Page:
Thanks for this calculator! I’m going to be transitioning from a Canon SLR with Magic Lantern, which lets you preview focusing through your subject and easily determine the number of steps needed for your desired distance , to focus bracketing with a Canon R7. Hoping this will be helpful in adapting to not having a preview, but also wondering if the 1.4X magnification factor of the Canon RF 100mm macro would necessitate any adjustment (e.g. using 140mm instead of 100mm)?

    Jason Franke  | admin

    Yes, if you’re using a teleconverter then you have to specify the final/converted focal length (e.g. 100mm lens + 1.4X TC = 140mm).


    Thanks for the prompt reply. Just to be clear, I’m not talking about a using a teleconverter, as the Canon RF macro does 1.4X natively. So am I to understand that it should be treated as a 100mm with teleconverter for this calculator?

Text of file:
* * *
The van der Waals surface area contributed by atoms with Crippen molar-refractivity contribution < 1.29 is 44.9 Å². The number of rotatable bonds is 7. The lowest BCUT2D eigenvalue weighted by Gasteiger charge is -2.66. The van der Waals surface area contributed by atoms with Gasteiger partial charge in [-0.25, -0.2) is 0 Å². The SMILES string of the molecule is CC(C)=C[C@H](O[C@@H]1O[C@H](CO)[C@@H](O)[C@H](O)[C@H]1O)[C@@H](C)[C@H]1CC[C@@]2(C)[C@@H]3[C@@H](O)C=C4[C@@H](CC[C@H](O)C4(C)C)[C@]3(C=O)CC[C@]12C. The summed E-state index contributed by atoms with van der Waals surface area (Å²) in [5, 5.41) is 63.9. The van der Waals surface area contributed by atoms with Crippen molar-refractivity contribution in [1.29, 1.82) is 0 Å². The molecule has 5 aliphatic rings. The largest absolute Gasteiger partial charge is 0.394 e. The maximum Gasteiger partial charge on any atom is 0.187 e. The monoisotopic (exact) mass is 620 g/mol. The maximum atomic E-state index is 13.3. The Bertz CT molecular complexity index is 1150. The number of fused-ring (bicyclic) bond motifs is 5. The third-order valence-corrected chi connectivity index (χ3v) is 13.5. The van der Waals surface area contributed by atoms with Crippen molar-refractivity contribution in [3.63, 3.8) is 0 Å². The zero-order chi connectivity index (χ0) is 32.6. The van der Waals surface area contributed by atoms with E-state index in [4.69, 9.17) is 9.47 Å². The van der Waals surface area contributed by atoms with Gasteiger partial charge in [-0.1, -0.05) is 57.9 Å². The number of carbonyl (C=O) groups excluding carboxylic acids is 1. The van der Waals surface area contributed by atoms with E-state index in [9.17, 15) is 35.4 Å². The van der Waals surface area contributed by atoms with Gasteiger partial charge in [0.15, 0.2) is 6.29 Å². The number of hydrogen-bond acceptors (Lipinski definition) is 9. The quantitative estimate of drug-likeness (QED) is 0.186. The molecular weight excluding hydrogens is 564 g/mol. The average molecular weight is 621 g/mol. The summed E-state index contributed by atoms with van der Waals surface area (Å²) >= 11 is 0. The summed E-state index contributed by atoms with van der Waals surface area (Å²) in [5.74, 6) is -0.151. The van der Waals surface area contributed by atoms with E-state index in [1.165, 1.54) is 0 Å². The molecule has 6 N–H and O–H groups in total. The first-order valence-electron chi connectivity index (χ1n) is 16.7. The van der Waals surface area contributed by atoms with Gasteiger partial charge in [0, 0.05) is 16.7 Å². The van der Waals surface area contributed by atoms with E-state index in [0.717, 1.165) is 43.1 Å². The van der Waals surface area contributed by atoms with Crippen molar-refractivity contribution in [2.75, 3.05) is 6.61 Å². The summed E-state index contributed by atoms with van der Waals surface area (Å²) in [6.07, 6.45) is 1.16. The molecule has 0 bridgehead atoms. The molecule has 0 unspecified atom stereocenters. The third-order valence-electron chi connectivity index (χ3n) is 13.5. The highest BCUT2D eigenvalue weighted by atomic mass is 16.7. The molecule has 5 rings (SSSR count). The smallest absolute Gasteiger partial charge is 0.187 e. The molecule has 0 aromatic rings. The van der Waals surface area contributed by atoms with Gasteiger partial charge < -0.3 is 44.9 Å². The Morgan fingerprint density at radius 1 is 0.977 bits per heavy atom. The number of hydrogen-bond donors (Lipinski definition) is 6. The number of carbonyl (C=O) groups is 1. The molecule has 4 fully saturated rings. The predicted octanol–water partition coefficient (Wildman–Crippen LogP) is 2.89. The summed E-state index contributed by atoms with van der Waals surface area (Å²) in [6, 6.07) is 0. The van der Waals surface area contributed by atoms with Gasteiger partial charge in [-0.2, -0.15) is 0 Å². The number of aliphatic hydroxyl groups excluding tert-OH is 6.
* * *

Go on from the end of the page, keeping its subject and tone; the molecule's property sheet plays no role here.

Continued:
Jason Franke  | admin

    Sorry I misread what you said. Magnification doesn’t affect the focal length (at least in so far as can be reliably handled by my calculator) so no, you’d just use the lens’s focal length.

    Technically, at least for most lenses (likely including the 100mm macro) the angle of view and therefore the focal length will change with changes in focusing distance, but the exact behavior of that is specific to each lens design so without profiling each lens there’s no way for me to deal with that in the calculations. That said, for high magnification macro work, you might need to use a smaller focus step size than is expected do to that effect.